One of our favorite things about the Four Question Method (4QM) is how it helps social studies teachers to sort through and make better use of existing curriculum materials. We were reminded of this at a recent workshop when an eighth grade teacher said that he’d been using SHEG materials for years, and they sometimes work well in the classroom and sometimes don’t. He was really excited because he recognized that the Four Question Method gives him a framework to understand why some SHEG lessons work and others don’t, and the tools to make them succeed much more consistently. Understanding the 4QM makes planning engaging units and lessons using existing materials a lot easier.
Most Curricula Don’t Understand Question Types
If you’re a social studies teacher or curriculum coordinator, you’ve probably heard of the Stanford History Education Group (SHEG) and maybe used their free curriculum materials. They’re a huge presence in our field. Another popular organization with a lot of free social studies curriculum is C3 Teachers. Like SHEG, it organizes social studies curriculum around student inquiry, and uses a lot of primary sources.
The problem with both of these groups’ materials is, as the teacher at our workshop found, that they don’t have a strong understanding of the different types of questions they are asking. This may be the pre-eminent problem in social studies curriculum. Most curriculum writers can’t identify the intellectual structures that differentiate between question types, so many of their inquiry lessons ask ambiguous questions, or boring questions, or questions that are rhetorically cute but impossible to answer honestly. (“Can Peace Lead To War?” Every time! Except when it doesn’t!) Without a clear understanding of question types, social studies teachers are left with vague similes and guesswork to determine what to ask students in order to elicit responsible thinking about the past. Sometimes they (or the curriculum writers) guess right, and the lesson goes well. Sometimes they guess wrong, and the lesson isn’t so great. Students don’t experience the cumulative intellectual growth that consistent questioning over time can produce.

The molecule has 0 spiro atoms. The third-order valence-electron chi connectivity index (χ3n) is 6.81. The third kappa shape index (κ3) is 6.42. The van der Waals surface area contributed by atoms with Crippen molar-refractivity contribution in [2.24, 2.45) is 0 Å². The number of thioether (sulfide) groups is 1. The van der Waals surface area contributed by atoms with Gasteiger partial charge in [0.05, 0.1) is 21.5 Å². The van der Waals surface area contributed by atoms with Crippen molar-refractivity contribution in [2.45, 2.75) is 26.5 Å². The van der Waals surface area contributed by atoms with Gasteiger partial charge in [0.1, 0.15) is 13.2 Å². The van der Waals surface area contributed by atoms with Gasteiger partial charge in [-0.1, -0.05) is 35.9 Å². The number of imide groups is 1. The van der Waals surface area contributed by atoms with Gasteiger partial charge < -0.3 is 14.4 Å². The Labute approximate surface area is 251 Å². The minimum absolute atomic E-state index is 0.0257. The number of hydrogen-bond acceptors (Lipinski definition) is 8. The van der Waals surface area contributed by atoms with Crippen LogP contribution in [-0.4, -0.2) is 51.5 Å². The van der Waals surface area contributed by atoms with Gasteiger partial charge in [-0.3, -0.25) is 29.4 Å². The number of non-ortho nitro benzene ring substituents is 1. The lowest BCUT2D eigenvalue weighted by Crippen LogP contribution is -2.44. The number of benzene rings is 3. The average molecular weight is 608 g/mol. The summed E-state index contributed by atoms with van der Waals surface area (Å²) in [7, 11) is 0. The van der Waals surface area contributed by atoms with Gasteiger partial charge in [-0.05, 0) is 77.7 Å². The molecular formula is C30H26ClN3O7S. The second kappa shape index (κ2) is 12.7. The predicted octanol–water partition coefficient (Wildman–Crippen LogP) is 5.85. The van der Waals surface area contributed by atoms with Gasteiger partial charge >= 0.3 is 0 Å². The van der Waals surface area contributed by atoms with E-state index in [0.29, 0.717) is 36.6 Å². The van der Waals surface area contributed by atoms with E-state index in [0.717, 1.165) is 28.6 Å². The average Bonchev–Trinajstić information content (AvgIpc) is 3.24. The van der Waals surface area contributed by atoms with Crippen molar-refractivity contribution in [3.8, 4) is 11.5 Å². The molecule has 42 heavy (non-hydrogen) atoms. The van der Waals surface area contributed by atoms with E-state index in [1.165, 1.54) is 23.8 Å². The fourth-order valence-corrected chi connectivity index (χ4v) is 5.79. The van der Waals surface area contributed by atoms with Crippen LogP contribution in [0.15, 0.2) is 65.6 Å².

4QM Eliminates Guesswork
The Four Question Method takes the guesswork out of social studies inquiry. Teachers who understand the 4QM can use it to make existing curriculum materials much more effective in their classrooms. SHEG and C3 have done a great job of collecting and curating a wide range of primary and secondary sources related to important history topics, and presenting them in student-friendly formats. Most of their lessons can be tweaked into a 4QM format that will use those materials to teach social studies thinking clearly and consistently.
Of course the gold standard would be curriculum materials designed for the Four Question Method from the beginning. We’ve started writing those materials, and our book describes how you can do the same. Let us know if you’d like to start a conversation about 4QM curriculum for your school or district. And in the meantime, apply the Four Questions to your existing curriculum materials — we think you (and your students) will enjoy the results.